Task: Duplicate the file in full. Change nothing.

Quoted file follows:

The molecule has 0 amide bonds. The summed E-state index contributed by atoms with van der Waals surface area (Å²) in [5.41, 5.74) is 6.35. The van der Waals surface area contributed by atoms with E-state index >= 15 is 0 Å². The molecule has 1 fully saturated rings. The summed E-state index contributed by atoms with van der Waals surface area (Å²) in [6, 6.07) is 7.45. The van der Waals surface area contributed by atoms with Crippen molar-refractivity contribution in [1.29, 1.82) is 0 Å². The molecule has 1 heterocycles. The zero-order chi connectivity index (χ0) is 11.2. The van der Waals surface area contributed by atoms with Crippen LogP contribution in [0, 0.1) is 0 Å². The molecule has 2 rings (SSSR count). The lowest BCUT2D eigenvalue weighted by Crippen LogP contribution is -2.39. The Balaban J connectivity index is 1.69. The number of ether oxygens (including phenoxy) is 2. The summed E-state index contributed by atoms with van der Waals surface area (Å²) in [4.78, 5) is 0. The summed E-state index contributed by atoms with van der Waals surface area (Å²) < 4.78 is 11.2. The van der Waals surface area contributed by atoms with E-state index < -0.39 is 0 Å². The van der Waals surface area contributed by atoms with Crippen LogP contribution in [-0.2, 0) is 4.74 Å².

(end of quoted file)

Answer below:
The molecule has 0 amide bonds. The summed E-state index contributed by atoms with van der Waals surface area (Å²) in [5.41, 5.74) is 6.35. The van der Waals surface area contributed by atoms with E-state index >= 15 is 0 Å². The molecule has 1 fully saturated rings. The summed E-state index contributed by atoms with van der Waals surface area (Å²) in [6, 6.07) is 7.45. The van der Waals surface area contributed by atoms with Crippen molar-refractivity contribution in [1.29, 1.82) is 0 Å². The molecule has 1 heterocycles. The zero-order chi connectivity index (χ0) is 11.2. The van der Waals surface area contributed by atoms with Crippen LogP contribution in [0, 0.1) is 0 Å². The molecule has 2 rings (SSSR count). The lowest BCUT2D eigenvalue weighted by Crippen LogP contribution is -2.39. The Balaban J connectivity index is 1.69. The number of ether oxygens (including phenoxy) is 2. The summed E-state index contributed by atoms with van der Waals surface area (Å²) in [4.78, 5) is 0. The summed E-state index contributed by atoms with van der Waals surface area (Å²) < 4.78 is 11.2. The van der Waals surface area contributed by atoms with E-state index < -0.39 is 0 Å². The van der Waals surface area contributed by atoms with Crippen LogP contribution in [-0.2, 0) is 4.74 Å².